tertiary sectors.

The
government of India helps in developing many reforms which allows foreign
investors to access Indian bond markets. The financial market in India works
efficiently in providing the growth at a minimal cost. In the pre-Independence
India, the colonial system brought a considerable change in the process of
taxation which resulted in economic breakdown. In the pre-Independence India,
British made improvements in the country. The financial system established
banking system and free trade in the economy. It also established a single
currency system with exchange rates, standardization of weights and measures
and also a capital market came into existence.

After
independence-1990:

After
independence, many reforms and policies were formulated to stabilize the
economic growth of the country. These reforms were developed to increase the
quality and quantity of the export items, making the country self-sufficient
and minimize the imports. Green revolution movement was formed after
independence to develop the productivity of agricultural sector. Developments
were made in sectors such as agriculture, village industries, mining, defense
and so on. New roads were built, dams and bridges were constructed, and
electricity was spread to the rural areas to improve the standard of living.

1990-present:

In
the year 1980s the government made a first step towards liberalization plan.
Due to this liberalization plan, India became market-based system. In the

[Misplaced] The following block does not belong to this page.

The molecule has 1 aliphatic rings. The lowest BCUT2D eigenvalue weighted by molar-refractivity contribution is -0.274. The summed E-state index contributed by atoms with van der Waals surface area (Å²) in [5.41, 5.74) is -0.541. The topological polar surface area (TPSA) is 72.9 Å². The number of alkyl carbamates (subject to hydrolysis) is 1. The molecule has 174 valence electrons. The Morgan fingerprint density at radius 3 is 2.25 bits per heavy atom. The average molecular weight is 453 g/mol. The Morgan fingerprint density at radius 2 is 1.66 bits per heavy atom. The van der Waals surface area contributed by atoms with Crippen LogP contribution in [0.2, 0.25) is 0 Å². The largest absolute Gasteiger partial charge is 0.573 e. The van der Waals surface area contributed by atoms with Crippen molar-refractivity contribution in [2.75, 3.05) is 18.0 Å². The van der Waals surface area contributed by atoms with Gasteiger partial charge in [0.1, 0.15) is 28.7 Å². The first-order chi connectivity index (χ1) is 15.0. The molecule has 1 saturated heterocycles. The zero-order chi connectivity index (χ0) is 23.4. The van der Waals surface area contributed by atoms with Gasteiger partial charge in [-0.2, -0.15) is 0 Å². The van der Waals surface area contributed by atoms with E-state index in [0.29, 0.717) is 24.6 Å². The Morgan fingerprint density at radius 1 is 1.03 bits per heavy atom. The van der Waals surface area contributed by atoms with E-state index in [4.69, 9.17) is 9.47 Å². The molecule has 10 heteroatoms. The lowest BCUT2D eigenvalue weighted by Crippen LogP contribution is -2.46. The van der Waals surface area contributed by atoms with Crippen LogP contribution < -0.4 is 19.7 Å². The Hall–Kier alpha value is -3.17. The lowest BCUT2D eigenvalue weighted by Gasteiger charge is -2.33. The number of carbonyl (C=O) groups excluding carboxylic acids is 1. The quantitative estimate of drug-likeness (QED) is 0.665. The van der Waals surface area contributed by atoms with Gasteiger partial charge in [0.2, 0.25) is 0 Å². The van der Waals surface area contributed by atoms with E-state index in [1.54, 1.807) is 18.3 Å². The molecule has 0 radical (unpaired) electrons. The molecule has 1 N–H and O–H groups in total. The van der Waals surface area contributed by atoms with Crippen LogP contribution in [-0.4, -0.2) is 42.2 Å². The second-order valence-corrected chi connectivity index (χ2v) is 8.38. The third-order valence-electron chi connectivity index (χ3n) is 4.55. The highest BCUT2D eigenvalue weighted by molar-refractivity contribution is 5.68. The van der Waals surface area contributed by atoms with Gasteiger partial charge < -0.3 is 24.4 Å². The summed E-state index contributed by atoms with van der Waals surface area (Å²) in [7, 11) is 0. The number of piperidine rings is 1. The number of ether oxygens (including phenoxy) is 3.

liberalization plan, foreign direct investments were formed, public monopolies
were abolished and service sectors were developed. In this reforming phase of
India, the economy faced tremendous growth and became the second fastest
growing economy in the world. It also increased the GDP growth rate, per-capita
income, standard of living and industrial development. These reforms helped the
Indian economy in purchasing power and exchanging rates.

Pre
1990s:

The
Banking systems and stock markets helped in reducing the poverty and level and
increased the economic growth. The government employed a credit rationing
policy favoring certain priority sectors with loans at subsidized interest
rates. The MRTP Act (Monopolies and Restricted Trade Practices Act) managed in
controlling the private investments and its scale of operation. The Capital
Control Act regulated securities market to determine the procedure of raising
money according to instruments. In Pre 1990s, The RBI conducted foreign
exchange transactions with no other intermediaries in the foreign market. The
reforms ensured the growth of the Indian financial sector that will culminate
in a strong and transparent system.

After
1990s:

Before 1992, the
government had the direct control over the capital markets, after that period,
SEBI (Securities Exchange Board of India) took over the control of capital
markets in India. The Securities Exchange Board of India enhanced new
regulatory frameworks to strengthen the protection of investors. In 1993, India
began to use Global Depository Receipts (GDRs). This opened the capital market
to Foreign Institutional Investors (FIIs) and Indian companies to raise capital abroad by issue of equity.